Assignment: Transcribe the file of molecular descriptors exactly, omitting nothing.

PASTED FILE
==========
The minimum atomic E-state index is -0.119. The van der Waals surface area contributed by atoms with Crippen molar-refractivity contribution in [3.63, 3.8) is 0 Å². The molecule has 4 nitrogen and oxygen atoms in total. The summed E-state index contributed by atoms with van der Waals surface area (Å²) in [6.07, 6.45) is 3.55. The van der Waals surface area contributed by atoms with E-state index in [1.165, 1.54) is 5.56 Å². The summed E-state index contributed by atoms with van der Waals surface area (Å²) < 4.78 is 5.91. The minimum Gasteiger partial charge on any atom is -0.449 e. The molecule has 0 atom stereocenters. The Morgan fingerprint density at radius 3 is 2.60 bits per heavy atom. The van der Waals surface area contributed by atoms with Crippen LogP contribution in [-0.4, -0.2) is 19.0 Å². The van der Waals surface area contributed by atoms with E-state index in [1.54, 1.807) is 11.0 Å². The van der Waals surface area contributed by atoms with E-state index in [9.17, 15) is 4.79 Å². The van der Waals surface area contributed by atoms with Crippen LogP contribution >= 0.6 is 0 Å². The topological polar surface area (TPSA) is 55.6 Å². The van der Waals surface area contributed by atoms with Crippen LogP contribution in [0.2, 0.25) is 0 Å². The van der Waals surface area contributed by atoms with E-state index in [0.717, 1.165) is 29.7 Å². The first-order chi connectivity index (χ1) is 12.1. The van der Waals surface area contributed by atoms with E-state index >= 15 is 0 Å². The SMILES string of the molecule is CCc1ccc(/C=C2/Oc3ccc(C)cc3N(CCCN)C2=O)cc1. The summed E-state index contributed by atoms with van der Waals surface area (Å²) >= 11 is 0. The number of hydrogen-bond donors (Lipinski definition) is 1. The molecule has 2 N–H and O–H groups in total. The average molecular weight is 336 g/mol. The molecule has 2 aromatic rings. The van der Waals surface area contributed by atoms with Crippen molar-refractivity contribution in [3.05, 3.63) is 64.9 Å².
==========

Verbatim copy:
The minimum atomic E-state index is -0.119. The van der Waals surface area contributed by atoms with Crippen molar-refractivity contribution in [3.63, 3.8) is 0 Å². The molecule has 4 nitrogen and oxygen atoms in total. The summed E-state index contributed by atoms with van der Waals surface area (Å²) in [6.07, 6.45) is 3.55. The van der Waals surface area contributed by atoms with E-state index in [1.165, 1.54) is 5.56 Å². The summed E-state index contributed by atoms with van der Waals surface area (Å²) < 4.78 is 5.91. The minimum Gasteiger partial charge on any atom is -0.449 e. The molecule has 0 atom stereocenters. The Morgan fingerprint density at radius 3 is 2.60 bits per heavy atom. The van der Waals surface area contributed by atoms with Crippen LogP contribution in [-0.4, -0.2) is 19.0 Å². The van der Waals surface area contributed by atoms with E-state index in [1.54, 1.807) is 11.0 Å². The van der Waals surface area contributed by atoms with E-state index in [9.17, 15) is 4.79 Å². The van der Waals surface area contributed by atoms with Crippen LogP contribution >= 0.6 is 0 Å². The topological polar surface area (TPSA) is 55.6 Å². The van der Waals surface area contributed by atoms with Crippen LogP contribution in [0.2, 0.25) is 0 Å². The van der Waals surface area contributed by atoms with E-state index in [0.717, 1.165) is 29.7 Å². The first-order chi connectivity index (χ1) is 12.1. The van der Waals surface area contributed by atoms with E-state index >= 15 is 0 Å². The SMILES string of the molecule is CCc1ccc(/C=C2/Oc3ccc(C)cc3N(CCCN)C2=O)cc1. The summed E-state index contributed by atoms with van der Waals surface area (Å²) >= 11 is 0. The number of hydrogen-bond donors (Lipinski definition) is 1. The molecule has 2 N–H and O–H groups in total. The average molecular weight is 336 g/mol. The molecule has 2 aromatic rings. The van der Waals surface area contributed by atoms with Crippen molar-refractivity contribution in [3.05, 3.63) is 64.9 Å².